Plastic bag reduction policy begins slowly as cities unprepared

February 24, 2016

The government’s new policy requiring modern retailers to charge customers for plastic bags will begin slowly as local administrations in Denpasar and Makassar revealed on Friday that they were unable to implement the program on schedule due to paperwork issues.

Under the policy, scheduled to be implemented in nine major cities starting Sunday, to coincide with National Waste Awareness Day, customers must pay for plastic bags when they shop at malls, department stores, supermarkets and other modern retail outlets.

Plastic bag reduction policy  begins slowly as cities  unprepared
The program, expected to eventually be implemented in a total of 23 major cities, is aimed at reducing plastic waste in Indonesia, a country that consumes up to 9.8 billion plastic bags every year.

Among the first cities set to implement the policy are Jakarta, Bandung, Bogor, Banda Aceh, Surabaya, Tangerang and Balikpapan. Makassar and Denpasar were to be among the first but confirmed on Friday that they would postpone.

Speaking to The Jakarta Post, Denpasar Environment Agency head AA Bagus Sudharsana said that the municipal administration was not ready to implement the policy as it needed more time to discuss it with local retailers.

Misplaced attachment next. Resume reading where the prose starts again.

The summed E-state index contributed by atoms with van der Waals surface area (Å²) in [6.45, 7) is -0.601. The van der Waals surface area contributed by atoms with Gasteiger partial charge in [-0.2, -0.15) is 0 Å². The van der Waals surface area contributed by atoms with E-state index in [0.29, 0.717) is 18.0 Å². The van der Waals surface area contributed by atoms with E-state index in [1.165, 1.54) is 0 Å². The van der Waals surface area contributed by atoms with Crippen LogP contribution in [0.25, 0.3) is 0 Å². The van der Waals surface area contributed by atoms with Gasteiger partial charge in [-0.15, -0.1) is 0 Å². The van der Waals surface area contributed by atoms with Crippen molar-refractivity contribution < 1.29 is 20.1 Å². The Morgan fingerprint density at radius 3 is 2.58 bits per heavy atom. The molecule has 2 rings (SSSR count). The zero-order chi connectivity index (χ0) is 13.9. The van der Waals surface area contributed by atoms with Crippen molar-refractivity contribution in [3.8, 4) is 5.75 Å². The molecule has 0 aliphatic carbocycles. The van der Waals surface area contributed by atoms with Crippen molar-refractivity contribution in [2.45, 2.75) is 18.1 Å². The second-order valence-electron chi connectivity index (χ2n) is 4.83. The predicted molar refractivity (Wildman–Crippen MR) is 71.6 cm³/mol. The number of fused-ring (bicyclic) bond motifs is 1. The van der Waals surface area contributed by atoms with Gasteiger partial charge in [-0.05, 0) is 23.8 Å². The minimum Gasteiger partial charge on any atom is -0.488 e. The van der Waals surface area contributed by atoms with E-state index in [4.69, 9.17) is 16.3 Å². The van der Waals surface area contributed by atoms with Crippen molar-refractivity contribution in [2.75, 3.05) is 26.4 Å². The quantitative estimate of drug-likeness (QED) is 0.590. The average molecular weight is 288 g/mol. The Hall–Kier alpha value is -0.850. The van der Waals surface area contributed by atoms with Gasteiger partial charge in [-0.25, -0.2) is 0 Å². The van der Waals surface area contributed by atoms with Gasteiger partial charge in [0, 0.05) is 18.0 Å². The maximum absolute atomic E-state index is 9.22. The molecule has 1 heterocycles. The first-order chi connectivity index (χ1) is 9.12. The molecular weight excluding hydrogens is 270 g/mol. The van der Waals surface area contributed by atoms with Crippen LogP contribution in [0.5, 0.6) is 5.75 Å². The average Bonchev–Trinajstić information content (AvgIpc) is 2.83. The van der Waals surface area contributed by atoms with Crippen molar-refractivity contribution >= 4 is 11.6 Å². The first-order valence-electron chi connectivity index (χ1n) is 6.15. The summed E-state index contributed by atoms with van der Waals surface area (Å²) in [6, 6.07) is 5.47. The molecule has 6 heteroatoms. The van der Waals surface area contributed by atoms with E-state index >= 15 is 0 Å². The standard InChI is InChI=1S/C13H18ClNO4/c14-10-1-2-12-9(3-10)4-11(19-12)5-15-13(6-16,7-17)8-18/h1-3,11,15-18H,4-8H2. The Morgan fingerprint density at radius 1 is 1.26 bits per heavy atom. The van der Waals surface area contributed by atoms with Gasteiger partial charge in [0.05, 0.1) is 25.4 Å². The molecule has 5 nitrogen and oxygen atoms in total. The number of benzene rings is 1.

Sudharsana said the agency had set up a meeting with five retail companies next week and was expecting to wrap up a memorandum of understanding (MoU) on the new policy by Friday.

“Thus, we will be able to introduce the program after the MoU’s signing” he said, adding that his agency had also notified the Environment and Forestry Ministry’s Bali office about the postponement.

Meanwhile in Makassar, municipal administration secretary Ibrahim Saleh said that the South Sulawesi provincial capital had postponed the implementation of the policy until March 5, during which time leaders of the province’s 23 regions would gather with the Indonesian Retailers Association (Aprindo) to sign an MoU regarding the program.

“We will implement the policy after the signing,” he said.

Data from the Environment and Forestry Ministry shows that people consume up to 9.8 billion plastic bags every year in Indonesia, with 95 percent of the bags made with plastics that take a considerable length of time to break down naturally.

The ministry’s decision to issue a circular stating that retailers should start charging for plastic bags was inspired by petitions both online and offline, which attracted 70,000 signatures.

In Bandung, retailers have expressed their support for the implementation of the policy in the West Java provincial capital.

Solo Grand Mall public-relations officer Ni Wayan Ratrina, for example, claimed that the mall management had informed its tenants about the program and would soon share it with visitors.

Not everyone, however, is aware of the plan to introduce new fees on plastic bags.

Lita Angeline of Medan, North Sumatra, who works as a cashier in an Alfarmart minimarket on Jl. Jamin Ginting, said she had never heard of the program.

“The company has yet to inform us about it,” she said.

Apriadi Gunawan in Medan and Ganug Nugroho Adi in Surakarta contributed to the article -

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